Allison Everett Trayler domestic safety

December 2015: Domestic Safety

The Philosophy of Domestic Safety

Allison Everett Trayler domestic safetyBy Allison Everett Trayler

Growing up in a whirl of masonry jargon and safety lectures, it was expected that I, being the daughter Brazos Masonry’s head safety director, Zach Everett, would always be safety conscious. Though our family of six females and only two fun-loving males was hardly at risk to engage in fatally dangerous activities, our father would step in to monitor any outside threats to our safety. He treated safety as treasured knowledge and a philosophy to follow at home, not just as binding laws to be upheld on construction sites.

Naturally, as we grew older, the boundaries of safety and masonry involvement gradually loosened. Little did I know that, at the tender age of 17, I would marry into yet another masonry family. My husband, working as an estimator and project manager, has frequently worn the hat of a safety man as well. Through life experience and the observance of paramount role models, I believe in the importance of transmitting safety principles from work to home, children’s domestic safety, and esteeming safety as a philosophy.

Despite having a safety director as the head of our household, family activities were far from dull. All eight of us, stretching from toddlers to parents, delved into whitewater rafting, rock climbing, mountain biking, and sky diving (my father never conceded to the toddlers skydiving). All the while, the safety principles from my father’s work life were bleeding over into our family endeavors. Being the second born of six children, I was allowed to accompany my elder sister, Meagan Trayler, as our father brought us into Mexico to an orthodontist appointment. I was 12 years old at the time, and we had to walk on foot over the border, leaving about 15 minutes of exposure through the streets of Mexico.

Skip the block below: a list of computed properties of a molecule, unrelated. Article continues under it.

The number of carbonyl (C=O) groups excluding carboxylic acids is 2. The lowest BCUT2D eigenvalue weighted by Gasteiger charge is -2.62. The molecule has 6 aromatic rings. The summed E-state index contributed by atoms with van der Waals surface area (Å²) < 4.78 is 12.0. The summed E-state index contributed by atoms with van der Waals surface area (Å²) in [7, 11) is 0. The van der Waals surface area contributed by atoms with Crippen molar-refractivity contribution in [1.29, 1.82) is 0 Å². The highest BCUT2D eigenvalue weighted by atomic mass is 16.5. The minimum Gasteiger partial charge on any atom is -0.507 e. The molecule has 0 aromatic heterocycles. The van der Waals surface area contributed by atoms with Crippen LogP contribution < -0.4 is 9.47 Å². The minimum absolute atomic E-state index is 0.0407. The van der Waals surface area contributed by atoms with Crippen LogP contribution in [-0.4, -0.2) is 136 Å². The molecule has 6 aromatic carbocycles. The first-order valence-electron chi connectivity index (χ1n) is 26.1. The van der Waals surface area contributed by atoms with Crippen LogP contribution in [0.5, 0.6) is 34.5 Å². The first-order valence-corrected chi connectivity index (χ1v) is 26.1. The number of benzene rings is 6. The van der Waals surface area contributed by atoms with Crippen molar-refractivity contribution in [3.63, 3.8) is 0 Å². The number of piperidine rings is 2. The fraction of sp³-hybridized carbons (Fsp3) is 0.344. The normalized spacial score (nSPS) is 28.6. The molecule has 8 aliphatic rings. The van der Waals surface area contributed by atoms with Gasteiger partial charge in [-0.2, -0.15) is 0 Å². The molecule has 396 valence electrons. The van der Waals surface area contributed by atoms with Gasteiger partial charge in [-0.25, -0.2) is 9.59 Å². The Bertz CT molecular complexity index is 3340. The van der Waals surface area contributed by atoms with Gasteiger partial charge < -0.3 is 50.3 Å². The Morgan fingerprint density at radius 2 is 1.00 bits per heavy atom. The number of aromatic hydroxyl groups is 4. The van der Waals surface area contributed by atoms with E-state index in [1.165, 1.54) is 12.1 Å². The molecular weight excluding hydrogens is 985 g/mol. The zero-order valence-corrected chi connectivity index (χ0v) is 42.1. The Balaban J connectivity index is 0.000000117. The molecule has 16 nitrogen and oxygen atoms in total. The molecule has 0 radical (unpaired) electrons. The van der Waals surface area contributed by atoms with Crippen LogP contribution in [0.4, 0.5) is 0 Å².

In this instance, as the three of us walked hastily along through numerous stares and probing observances, myself taking up the rear, a grown man got caught up quickly behind me, picking up loose change off the street and insisting that I had dropped it. This compelled me to stop and claim it. I had carried no change. While I was in no fatal circumstance, Father still took his two adolescent girls by the hands and herded us in a direct path toward the orthodontist’s office. Children’s safety is, without equal, of eminent importance.

Lessons on the gravity of domestic safety are often learned the hard way, and at the least expected times. For instance, for many people globally, Christmas is in the air. However, every year, an average of 210 homes catch fire at the expense of a Christmas tree. Between the years of 1992 and 1996, out of the total 44,600 residential fires reported each year, 530 of them involved a Christmas tree. Amid the number of home structure fires between 2009 and 2013 (357,000), a devastating amount of 2,470 people died, and more than12,890 civilians were injured. Needless to say, this is a catastrophic amount of property damage among families. The weight of domestic safety cannot, at any time, be undervalued.

The culture of safety must be interwoven into the fibers of our lifestyle to secure our children’s protection. If taking those extra precautionary measures feels like a draining chore to check off of your to-do list, you are following safety as law, and not as a lifestyle. Growing up with parents who ensured that all of our endeavors were orchestrated in the safest way possible, the imprint of that lifestyle is now ingrained into their six individual children who will, one day, have families of their own. When it comes to family, carelessness can be costly, while safety brings success. The bleeding of your safety principles from work into your home, recognizing the gravity of domestic protection, and holding to safety as a philosophy are invaluable elements in the security of our families’ futures.

Allison Everett Trayler can be reached at